Before The Language of Secrets, I was a television writer who knew I was supposed to write a novel. I promised myself, again and again, I’d do it—someday. Then, when I was barely out of my 30s, the lenses in both my eyes were replaced with artificial implants—a surgery usually done on octogenarians. All I could think was: If my eyes are this bad now, they’ll never last until I’m eighty. I told myself I’d answer the wake-up call and start the novel. But there were television writing jobs—tantalizing paychecks—I assumed I had a lot of ‘somedays’ still ahead. The somedays had rolled into years when I returned from a writing assignment in the UK feeling so ill that I went straight from the airport to my doctor. For no apparent reason, I’d lost 24 pounds in less than three months. An avalanche of tests began, including one for ovarian cancer. And I realized time might have run out—I might have already passed through my life and not done the thing I was meant to do.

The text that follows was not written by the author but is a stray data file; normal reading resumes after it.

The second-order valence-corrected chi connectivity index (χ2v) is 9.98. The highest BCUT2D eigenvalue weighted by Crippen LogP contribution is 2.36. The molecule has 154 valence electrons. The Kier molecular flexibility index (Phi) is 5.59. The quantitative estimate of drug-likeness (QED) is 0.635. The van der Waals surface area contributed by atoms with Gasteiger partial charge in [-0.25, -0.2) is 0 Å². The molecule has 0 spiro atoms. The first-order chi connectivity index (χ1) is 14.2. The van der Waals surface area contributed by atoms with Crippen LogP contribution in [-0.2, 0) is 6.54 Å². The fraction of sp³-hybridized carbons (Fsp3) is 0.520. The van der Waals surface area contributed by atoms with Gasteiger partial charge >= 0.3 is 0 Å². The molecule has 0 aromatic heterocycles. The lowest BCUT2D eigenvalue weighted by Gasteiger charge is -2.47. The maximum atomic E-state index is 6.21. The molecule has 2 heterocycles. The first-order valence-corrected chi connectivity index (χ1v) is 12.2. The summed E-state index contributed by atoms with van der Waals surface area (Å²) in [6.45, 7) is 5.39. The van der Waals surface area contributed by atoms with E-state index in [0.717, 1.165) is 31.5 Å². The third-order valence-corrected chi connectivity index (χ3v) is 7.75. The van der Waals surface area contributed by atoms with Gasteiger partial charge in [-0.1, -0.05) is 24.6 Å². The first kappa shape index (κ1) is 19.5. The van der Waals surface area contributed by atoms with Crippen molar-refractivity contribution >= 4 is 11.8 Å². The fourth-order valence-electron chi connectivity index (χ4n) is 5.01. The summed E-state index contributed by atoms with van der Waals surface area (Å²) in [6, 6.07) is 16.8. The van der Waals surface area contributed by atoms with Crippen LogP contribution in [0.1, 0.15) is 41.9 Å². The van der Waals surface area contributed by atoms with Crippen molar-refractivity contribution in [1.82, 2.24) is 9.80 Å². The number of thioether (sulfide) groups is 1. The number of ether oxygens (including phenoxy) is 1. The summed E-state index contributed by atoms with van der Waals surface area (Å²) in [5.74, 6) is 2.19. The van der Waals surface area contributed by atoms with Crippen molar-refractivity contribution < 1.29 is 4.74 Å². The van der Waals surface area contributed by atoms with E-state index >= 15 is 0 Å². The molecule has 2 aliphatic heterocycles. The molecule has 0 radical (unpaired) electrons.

The doctors never figured out what had happened to me; and that worried me. But I was absolutely at peace with the non-medical part of it: the warning that I’d burned through too many somedays. I had a successful screenwriting career—comedy for Howie Mandel and Damon Wayans, ideas in development with Jennifer Lopez’s and Kate Hudson’s production companies, and the creation of a drama series in England—but I knew it was time to do what I was supposed to do—resign from scriptwriting and begin The Language of Secrets. The house got downsized; two cars became one; and, often, my husband and I were in a race to see which would land first—bills in the mailbox—or the money in the bank to pay them with. But at the end of it all there was a book; a marriage tested, and surviving to tell the tale; and a life lesson so obvious, and yet so profound: Whatever it is you’re called to do, don’t wait. Do it. Don’t waste even one of the days you’ve been given.
For me, being able to tell Justin’s story as a triumphant one—as one that might make readers look for the stories behind the stories in their own families, and thus see their families in a new way—turned out to be the most rewarding writing I’ve ever done. A joy beyond description. (from Dianne Dixon's website)
2. What is the next or current book/project you are working on?